SYMP 17-4
Pitfalls and possibilities: Aggregating data for coarse scale replicates in time and space

Thursday, August 8, 2013: 9:40 AM
205AB, Minneapolis Convention Center
Rebecca J. Rowe, Department of Natural Resources and the Environment, University of New Hampshire, Durham, NH

Forecasting the response of species and communities to environmental change is a priority for multiple disciplines in the natural sciences. In looking towards the future, much can be learned from examining faunal response under past episodes of environmental change. Retrospective studies can take many forms and span a range of spatial and temporal scales. This talk will focus on the use of data from natural history collections as archives of baseline ecological information at decadal to centennial time scales. When paired with modern resurveys, these historical data can provide critical insights into recent ecological changes. Examples will be primarily drawn from an ongoing resurvey project on the small mammal fauna of the Great Basin of western North America. Because species-specific life histories and ecological requirements render small mammals sensitive to changes in both climate and vegetation they can be powerful indicators of changing environments and ecosystem health. Responses at both the species and community level will be presented. The approaches and concerns addressed are applicable across taxa and regions.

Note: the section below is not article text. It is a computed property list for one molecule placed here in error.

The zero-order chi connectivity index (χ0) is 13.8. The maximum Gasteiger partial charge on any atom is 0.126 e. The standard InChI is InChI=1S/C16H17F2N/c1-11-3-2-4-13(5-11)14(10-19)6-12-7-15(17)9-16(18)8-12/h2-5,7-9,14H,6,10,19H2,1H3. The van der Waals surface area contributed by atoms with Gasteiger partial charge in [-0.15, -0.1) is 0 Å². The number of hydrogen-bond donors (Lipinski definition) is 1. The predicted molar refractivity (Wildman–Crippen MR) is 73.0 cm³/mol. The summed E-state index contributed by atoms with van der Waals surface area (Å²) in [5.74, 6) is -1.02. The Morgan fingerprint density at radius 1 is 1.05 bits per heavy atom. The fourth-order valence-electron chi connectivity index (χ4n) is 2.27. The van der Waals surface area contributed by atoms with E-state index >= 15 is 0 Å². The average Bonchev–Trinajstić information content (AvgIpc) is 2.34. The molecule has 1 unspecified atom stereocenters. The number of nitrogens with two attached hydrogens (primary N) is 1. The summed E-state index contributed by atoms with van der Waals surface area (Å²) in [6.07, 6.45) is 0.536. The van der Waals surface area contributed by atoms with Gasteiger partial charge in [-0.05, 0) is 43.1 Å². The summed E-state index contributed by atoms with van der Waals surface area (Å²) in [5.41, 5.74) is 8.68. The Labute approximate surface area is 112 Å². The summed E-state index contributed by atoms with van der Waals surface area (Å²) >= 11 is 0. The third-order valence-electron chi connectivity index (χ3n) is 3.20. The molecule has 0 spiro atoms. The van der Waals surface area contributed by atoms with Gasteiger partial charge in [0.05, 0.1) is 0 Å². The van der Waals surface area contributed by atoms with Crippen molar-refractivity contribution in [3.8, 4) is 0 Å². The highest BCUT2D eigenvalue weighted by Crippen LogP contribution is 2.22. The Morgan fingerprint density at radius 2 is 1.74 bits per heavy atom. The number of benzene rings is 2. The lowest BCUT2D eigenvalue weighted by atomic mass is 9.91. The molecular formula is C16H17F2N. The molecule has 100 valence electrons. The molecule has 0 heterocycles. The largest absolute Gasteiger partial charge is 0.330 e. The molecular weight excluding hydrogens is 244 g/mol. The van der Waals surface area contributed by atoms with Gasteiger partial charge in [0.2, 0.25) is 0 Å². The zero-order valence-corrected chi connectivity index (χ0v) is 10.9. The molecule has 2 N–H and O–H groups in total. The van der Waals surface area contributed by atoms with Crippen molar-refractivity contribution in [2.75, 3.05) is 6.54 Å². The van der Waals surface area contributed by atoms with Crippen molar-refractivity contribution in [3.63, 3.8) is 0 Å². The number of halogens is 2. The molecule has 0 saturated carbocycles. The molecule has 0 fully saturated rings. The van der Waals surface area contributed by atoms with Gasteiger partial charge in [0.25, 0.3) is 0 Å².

This talk will highlight the challenges associated with the use of historical data, in particular, data completeness and spatial uncertainty. Because modern-day resurvey efforts simultaneously establish new baseline conditions which can be used for continued and future monitoring, practices for minimizing these concerns moving forward also will be addressed. Emphasis will be placed on (1) the confounding effects of land use and climate in discerning benchmark conditions, and (2) the need for the definition of replication and resurvey to go beyond the local scale and recognize the benefits of aggregating data over broad spatial and temporal domains. Overall, I will argue that the utility of any one retrospective approach for conservation and management is limited, and that it is necessary to integrate retrospective approaches across spatial and temporal scales to develop informative generalizations about patterns of faunal response to environmental change and the processes that underlie those patterns.